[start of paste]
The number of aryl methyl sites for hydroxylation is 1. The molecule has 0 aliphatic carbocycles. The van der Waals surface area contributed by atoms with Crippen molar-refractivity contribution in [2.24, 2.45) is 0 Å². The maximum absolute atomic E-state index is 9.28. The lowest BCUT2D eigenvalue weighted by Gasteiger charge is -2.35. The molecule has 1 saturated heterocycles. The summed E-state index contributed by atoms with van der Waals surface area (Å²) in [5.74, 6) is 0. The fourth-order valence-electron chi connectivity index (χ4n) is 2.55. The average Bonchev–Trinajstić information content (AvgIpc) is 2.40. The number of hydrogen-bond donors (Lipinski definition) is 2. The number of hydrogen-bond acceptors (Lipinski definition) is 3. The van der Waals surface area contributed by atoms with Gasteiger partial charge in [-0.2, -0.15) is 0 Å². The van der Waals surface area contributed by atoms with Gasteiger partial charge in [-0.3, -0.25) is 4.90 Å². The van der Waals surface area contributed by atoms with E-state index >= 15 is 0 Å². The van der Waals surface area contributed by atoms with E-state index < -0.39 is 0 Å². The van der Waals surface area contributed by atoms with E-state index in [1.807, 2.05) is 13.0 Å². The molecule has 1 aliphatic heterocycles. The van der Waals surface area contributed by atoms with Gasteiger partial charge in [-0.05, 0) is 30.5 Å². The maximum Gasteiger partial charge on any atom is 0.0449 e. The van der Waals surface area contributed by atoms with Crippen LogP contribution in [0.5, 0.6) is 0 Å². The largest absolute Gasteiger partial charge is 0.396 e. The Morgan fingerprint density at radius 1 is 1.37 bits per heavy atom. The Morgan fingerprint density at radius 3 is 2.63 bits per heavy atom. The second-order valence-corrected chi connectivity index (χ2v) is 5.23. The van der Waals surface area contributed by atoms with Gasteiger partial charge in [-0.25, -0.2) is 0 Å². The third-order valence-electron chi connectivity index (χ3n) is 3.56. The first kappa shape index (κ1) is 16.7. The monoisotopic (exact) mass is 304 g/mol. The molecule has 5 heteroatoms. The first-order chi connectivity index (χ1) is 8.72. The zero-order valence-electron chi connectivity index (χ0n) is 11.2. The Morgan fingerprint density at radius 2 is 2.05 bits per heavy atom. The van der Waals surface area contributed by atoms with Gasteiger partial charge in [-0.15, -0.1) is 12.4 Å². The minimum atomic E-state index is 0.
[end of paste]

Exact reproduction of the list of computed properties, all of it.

The number of aryl methyl sites for hydroxylation is 1. The molecule has 0 aliphatic carbocycles. The van der Waals surface area contributed by atoms with Crippen molar-refractivity contribution in [2.24, 2.45) is 0 Å². The maximum absolute atomic E-state index is 9.28. The lowest BCUT2D eigenvalue weighted by Gasteiger charge is -2.35. The molecule has 1 saturated heterocycles. The summed E-state index contributed by atoms with van der Waals surface area (Å²) in [5.74, 6) is 0. The fourth-order valence-electron chi connectivity index (χ4n) is 2.55. The average Bonchev–Trinajstić information content (AvgIpc) is 2.40. The number of hydrogen-bond donors (Lipinski definition) is 2. The number of hydrogen-bond acceptors (Lipinski definition) is 3. The van der Waals surface area contributed by atoms with Gasteiger partial charge in [-0.2, -0.15) is 0 Å². The van der Waals surface area contributed by atoms with Gasteiger partial charge in [-0.3, -0.25) is 4.90 Å². The van der Waals surface area contributed by atoms with E-state index >= 15 is 0 Å². The van der Waals surface area contributed by atoms with E-state index < -0.39 is 0 Å². The van der Waals surface area contributed by atoms with E-state index in [1.807, 2.05) is 13.0 Å². The molecule has 1 aliphatic heterocycles. The van der Waals surface area contributed by atoms with Gasteiger partial charge in [-0.05, 0) is 30.5 Å². The maximum Gasteiger partial charge on any atom is 0.0449 e. The van der Waals surface area contributed by atoms with Crippen LogP contribution in [0.5, 0.6) is 0 Å². The largest absolute Gasteiger partial charge is 0.396 e. The Morgan fingerprint density at radius 1 is 1.37 bits per heavy atom. The Morgan fingerprint density at radius 3 is 2.63 bits per heavy atom. The second-order valence-corrected chi connectivity index (χ2v) is 5.23. The van der Waals surface area contributed by atoms with Gasteiger partial charge in [-0.25, -0.2) is 0 Å². The third-order valence-electron chi connectivity index (χ3n) is 3.56. The first kappa shape index (κ1) is 16.7. The monoisotopic (exact) mass is 304 g/mol. The molecule has 5 heteroatoms. The first-order chi connectivity index (χ1) is 8.72. The zero-order valence-electron chi connectivity index (χ0n) is 11.2. The Morgan fingerprint density at radius 2 is 2.05 bits per heavy atom. The van der Waals surface area contributed by atoms with Gasteiger partial charge in [-0.15, -0.1) is 12.4 Å². The minimum atomic E-state index is 0.